This five-song, 55-minute release is an expansive collection of heavy prog, with metal touches and a sprinkling of post-rock taking the underlying psychedelia of the melodies to great heights.
The title track that opens the album sets out the template that Elder use and then innovate within. It moves from echoing keys and synths before the full band drive churning riffs through a cycle of build and release. When the vocals enter they feel a little superfluous to the melodic development and overall structure. Though in all the songs here the vocals are in relatively short sections compared to the song lengths. Though Nicholas DiSalvo's vocal are good and fit well with the overall sound, they are placed low in the mix and feel like another instrumental texture.
There are excellent touches throughout the opening track. A Mellotron pops up to underscore the guitar attack, there's a twin lead guitar passage and a fine metal-ish guitar solo as the track builds to an intense conclusion. It is never breathless in its relentless, forward momentum. Everything is controlled but still feels spontaneous. Elder also cleverly switch tempos and have a mastery of quiet/loud dynamics, so that nothing feels wasted or extraneous in the near eleven-minute run time.
The rest of the tracks on Omens follow this template but play with it in subtle ways, so that all the tracks just sweep you up and carry you with them on a tide of melody that has, at its base, a sturdy, hummable psychedelia. On In Procession, after a fierce opening, it settles into a looping guitar and electric piano groove while dropping the heaviest riffs on the album. In its second half there is a delicious synth solo. Something for everyone.
Post-rock informs Halcyon's slow-building groove of pulsing synths, throbbing bass and slinking drums. Over this Elder work through engaging guitar and keyboard textures that seem to have something new in them every time I listen.
The quiet-loud-quiet dynamic is used on a grand scale with Embers. Its fast-paced, staccato opening leads to a concluding guitar festival that is fabulous. Then to end the album, Elder channel Anathema's way of growing an emotion-laden melody by developing harmonic chord structures. However One Light Retreating moves away from Anathema into a blistering central section where guitars clash over synth-lines before rebuilding the original melody and harmonies back to a glorious pinnacle.
As you can probably tell, for me, Elder's Omens is one of the albums of the year. If you like a bit of crunch with your melodies you can't go wrong here.
Jargon — The Fading Thought
It seems that the art of progressive music is in good health at the moment. Lots of releases, across a broad spectrum of styles, and mostly of a good quality. Much of this has been brought about by the modern availability of recording and distribution methods, something that has removed the gate-keeping role that record labels used to play, often meaning that the release of albums was determined by a sole criteria of "what will make us some money".
The art of progressive artists (and increasingly of the labels that remain in business) to market their music is less than convincing. It is now rare to receive an actual CD with all the associated artwork and booklets. A low quality MP3 file (or even worse a stream) is increasingly an artist's choice for the best way to impress someone with the quality of their music. The presence of even a short bio or press release to add a bit of context to the artist/album, is even more rare. Often that means that the reviewer (me) has to pop-off into web-land to find an artist website (also increasingly rare), social media pages or, if desperate, another review website to gather the relevant information.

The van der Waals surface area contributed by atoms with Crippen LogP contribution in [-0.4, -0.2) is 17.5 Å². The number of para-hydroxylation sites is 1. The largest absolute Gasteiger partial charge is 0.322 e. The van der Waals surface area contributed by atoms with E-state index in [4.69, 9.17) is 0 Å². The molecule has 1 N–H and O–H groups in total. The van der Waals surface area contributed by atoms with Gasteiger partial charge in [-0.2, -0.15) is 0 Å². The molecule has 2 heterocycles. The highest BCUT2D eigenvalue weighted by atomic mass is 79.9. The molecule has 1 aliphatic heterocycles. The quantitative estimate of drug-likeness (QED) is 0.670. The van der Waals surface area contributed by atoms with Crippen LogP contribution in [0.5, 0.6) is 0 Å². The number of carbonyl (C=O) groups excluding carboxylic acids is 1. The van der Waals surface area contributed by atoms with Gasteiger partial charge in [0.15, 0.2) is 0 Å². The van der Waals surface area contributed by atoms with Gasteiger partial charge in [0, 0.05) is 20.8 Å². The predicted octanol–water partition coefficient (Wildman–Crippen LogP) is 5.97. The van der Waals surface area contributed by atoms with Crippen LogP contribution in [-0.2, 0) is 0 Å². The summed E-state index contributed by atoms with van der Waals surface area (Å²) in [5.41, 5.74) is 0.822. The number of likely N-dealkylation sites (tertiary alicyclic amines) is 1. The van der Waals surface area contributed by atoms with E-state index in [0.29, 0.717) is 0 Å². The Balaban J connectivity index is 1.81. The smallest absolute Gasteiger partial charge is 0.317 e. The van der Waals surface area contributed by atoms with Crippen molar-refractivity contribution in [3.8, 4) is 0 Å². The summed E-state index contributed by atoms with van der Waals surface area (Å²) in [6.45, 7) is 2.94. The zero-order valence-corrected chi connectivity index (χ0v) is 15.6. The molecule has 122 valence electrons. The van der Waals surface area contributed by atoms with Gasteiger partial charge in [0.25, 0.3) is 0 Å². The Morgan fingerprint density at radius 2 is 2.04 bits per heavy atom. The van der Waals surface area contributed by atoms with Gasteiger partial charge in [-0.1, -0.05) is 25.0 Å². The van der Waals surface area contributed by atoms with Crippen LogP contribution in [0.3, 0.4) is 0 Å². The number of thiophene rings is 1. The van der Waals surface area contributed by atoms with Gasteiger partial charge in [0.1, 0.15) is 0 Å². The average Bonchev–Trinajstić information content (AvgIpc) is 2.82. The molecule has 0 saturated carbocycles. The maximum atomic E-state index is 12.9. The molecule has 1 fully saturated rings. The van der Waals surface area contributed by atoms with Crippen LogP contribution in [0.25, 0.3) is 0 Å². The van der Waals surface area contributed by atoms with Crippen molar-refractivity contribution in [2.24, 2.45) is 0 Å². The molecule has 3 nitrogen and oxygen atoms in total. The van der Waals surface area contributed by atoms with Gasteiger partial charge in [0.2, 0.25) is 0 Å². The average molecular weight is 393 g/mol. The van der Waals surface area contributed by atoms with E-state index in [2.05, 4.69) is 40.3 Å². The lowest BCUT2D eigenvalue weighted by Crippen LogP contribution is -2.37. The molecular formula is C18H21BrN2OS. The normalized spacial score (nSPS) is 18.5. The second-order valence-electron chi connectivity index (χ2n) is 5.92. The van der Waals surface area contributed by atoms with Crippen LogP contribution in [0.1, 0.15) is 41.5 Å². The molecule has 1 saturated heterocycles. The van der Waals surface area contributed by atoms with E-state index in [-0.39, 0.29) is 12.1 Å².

Sometimes however I prefer to just take an album at face value. For this review, I have a decent quality sound file and a digital version of the booklet, so it is almost as if I had made a blind purchase from the Jargon Bandcamp page.
I am not sure whether Jargon is a band or a solo project. I am not even sure if "Jargon" is someone's real name. I am left to presume that Jargon is the male in the booklet artwork, and judging from the vocals, he is also the main songwriter, singer and pianist. The line-up is completed by a drum, bass and guitar plus two violins, a viola and a cello. He (and maybe they) come from Greece. No other albums are listed on Bandcamp, so I guess this is Jargon's debut.
From the booklet artwork in black and white, with a rather retro, photo album sort of feel, I am thinking there is a theme based around looking back at childhood and lives passed. The lyrics feel autobiographical, although they can be read in many different ways, which is good. The retro feel is enhanced by the CD being split into a "Side A" of five tracks and a "Side B" of four.
Musically The Fading Thought is somewhat of a mixed bag, both in terms of styles and enjoyability.
The highlights are three sublime slices of orchestral and piano-led art-rock. Each will feature highly on my end-of-year playlist.
In Search Of The Invisible Thin Line and the title track are very much in the classical art-rock style of Iamthemorning, especially in the way that both songs are led by Jargon's piano, with some impressive bursts of guitar adding hints of rock and a bit of power.
Time Is Running Out is the highlight of the highlights. The strings still dominate but there is a strong Queen-like bounce and pomp, with a lovely Floydian guitar solo at the end. The vocals from Jargon on all three songs are in a gentle, low range and suit the music perfectly.
The first two of these songs are book-ended and separated on "side A" by three filmscore-style, classical piano pieces; again very much in the way that such instrumental compositions are used to split the vocal ones on iamthemorning's albums. For some reason this technique is only used on "side A", with no such instrumental pieces on "side B". They thus lack any clear intent, but are listenable enough.